Wednesday, November 1, 2017
Ranchers assess wildfire toll on animals, land
Ranchers who had animals and pastureland in the Northern California wildfire zone continue to tally the impact of the fires. It’s not yet known how many animals died in the October fires. For animals that survived, feed will be a concern because of scorched pastures. Ranchers will have to provide hay for their livestock. In addition, ranchers will need to replace fences burned by the fires.
Cotton farmers expect high-quality crop
Improved water supplies have led to larger cotton plantings in the Central Valley this year. Acreage grew by more than one-third, compared to a year ago. Farmers say they hope for dry weather during cotton harvest, to ensure crop quality. California farms have a reputation for producing high-quality cotton. A government crop report shows the California cotton harvest about 30 percent complete, with nearly all of the crop rated in “excellent” condition.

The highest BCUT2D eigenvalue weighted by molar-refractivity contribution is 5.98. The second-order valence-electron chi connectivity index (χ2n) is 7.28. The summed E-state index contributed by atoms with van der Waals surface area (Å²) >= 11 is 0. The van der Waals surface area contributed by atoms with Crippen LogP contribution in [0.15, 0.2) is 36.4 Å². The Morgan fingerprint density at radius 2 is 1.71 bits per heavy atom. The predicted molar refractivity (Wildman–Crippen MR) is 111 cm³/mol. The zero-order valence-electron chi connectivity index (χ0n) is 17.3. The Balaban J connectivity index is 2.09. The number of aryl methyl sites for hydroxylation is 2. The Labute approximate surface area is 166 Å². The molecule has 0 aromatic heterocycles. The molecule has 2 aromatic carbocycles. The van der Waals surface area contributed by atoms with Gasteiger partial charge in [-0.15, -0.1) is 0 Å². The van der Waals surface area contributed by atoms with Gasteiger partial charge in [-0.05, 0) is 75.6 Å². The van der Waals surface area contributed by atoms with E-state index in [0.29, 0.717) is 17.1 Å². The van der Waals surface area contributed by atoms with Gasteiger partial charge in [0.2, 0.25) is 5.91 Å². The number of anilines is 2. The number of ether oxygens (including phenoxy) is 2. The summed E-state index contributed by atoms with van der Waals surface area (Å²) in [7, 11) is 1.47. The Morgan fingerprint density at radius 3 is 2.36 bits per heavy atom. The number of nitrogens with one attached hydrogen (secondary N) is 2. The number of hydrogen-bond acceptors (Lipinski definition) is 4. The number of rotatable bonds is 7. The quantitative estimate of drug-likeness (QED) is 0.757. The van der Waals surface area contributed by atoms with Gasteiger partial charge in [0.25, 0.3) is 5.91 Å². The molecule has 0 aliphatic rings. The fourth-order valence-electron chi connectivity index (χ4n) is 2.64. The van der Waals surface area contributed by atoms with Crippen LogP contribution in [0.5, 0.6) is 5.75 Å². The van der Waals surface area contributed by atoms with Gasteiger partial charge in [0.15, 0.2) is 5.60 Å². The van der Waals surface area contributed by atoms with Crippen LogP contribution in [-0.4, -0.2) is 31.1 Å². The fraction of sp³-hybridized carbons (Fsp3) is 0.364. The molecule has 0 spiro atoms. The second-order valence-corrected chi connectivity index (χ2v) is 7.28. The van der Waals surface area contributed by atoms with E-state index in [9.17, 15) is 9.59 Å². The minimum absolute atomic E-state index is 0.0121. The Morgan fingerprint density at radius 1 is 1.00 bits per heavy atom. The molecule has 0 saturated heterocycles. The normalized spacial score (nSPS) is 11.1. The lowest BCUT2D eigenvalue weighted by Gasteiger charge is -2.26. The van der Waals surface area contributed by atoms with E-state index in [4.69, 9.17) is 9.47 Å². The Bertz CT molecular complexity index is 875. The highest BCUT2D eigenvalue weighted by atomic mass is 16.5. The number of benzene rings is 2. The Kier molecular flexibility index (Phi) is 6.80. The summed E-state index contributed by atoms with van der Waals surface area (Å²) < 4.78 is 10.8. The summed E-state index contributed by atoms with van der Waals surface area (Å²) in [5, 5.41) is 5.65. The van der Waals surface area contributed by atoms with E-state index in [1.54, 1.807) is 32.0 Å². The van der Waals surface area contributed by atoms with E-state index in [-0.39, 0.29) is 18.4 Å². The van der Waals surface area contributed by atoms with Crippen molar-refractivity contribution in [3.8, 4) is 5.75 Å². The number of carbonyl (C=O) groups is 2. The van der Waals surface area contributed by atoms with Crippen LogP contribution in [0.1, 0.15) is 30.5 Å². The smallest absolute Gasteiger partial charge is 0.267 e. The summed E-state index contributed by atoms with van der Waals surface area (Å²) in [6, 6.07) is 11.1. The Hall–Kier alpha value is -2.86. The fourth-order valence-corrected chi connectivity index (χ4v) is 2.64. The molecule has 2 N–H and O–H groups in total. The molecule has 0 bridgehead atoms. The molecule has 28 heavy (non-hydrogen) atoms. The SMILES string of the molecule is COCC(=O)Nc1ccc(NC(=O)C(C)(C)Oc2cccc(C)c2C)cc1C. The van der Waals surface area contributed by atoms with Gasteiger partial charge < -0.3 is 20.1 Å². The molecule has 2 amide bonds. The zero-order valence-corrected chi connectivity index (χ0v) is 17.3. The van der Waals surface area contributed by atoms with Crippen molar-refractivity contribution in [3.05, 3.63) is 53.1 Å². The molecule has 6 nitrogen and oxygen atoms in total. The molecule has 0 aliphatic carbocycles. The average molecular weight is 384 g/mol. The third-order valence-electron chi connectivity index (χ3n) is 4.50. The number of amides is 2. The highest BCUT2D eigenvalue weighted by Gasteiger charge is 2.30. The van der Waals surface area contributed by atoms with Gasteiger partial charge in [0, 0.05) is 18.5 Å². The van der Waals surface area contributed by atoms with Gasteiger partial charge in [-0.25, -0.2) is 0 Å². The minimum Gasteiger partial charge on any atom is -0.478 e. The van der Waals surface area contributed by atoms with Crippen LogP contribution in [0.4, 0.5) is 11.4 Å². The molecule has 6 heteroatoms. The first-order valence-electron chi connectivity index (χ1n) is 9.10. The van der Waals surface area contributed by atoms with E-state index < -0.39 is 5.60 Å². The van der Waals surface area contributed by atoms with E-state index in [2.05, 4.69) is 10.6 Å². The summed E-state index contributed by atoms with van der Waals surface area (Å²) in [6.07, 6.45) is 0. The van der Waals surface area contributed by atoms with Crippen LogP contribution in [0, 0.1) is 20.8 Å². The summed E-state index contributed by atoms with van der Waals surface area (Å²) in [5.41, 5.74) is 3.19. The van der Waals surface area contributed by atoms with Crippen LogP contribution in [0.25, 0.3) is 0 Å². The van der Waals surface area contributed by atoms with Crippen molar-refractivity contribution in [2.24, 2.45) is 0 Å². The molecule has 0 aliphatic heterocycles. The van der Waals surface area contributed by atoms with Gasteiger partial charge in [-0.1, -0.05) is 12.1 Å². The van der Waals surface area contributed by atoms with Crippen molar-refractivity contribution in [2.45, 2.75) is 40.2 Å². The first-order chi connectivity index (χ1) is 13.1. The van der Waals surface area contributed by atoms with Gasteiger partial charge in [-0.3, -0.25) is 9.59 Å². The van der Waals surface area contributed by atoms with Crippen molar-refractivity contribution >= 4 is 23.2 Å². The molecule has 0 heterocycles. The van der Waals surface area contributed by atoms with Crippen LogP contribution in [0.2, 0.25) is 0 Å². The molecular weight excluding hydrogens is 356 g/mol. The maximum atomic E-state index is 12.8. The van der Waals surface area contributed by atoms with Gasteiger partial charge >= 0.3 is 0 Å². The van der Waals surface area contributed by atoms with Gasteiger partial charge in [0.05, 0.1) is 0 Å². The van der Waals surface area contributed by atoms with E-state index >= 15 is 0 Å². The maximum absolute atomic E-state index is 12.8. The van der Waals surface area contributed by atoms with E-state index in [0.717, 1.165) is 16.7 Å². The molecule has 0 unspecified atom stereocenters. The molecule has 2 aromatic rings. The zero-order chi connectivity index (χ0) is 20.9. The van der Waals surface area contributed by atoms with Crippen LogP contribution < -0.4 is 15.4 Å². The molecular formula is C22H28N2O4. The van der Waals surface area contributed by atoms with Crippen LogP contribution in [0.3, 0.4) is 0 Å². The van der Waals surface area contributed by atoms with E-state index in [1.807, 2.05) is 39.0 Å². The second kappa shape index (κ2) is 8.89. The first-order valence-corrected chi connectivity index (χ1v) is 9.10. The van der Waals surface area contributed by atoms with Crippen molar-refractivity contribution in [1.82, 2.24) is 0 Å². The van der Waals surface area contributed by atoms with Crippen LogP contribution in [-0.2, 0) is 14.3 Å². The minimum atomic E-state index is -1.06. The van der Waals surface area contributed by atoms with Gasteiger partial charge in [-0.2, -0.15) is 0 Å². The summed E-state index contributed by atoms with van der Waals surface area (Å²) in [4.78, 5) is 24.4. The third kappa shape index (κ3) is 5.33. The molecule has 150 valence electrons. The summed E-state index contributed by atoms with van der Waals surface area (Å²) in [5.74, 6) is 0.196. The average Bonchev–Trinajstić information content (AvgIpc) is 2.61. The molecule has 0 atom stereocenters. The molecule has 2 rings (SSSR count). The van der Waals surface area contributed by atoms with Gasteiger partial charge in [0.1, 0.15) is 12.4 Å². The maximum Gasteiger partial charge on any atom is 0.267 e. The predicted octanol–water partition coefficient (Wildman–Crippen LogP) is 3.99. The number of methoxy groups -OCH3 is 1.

Agritourism benefits from social media
Social media has become a bigger factor for agritourism operations. The University of California agritourism coordinator says travelers do everything on mobile devices, and expect to find farm sites on social media. For example, the Apple Hill Growers Association east of Sacramento created an app listing its members’ operations. Several Apple Hill patrons said they decided to visit after seeing friends post social media photos from the farms.
New national FFA president comes from California
A college student from Lodi has been elected president of the National FFA Organization. Breanna Holbert majors in agricultural education at Chico State University, and says she aspires to teach urban students about sustainable agriculture. She was elected national FFA leader at the organization’s convention in Indianapolis. Holbert is the first female African American to serve as national FFA president.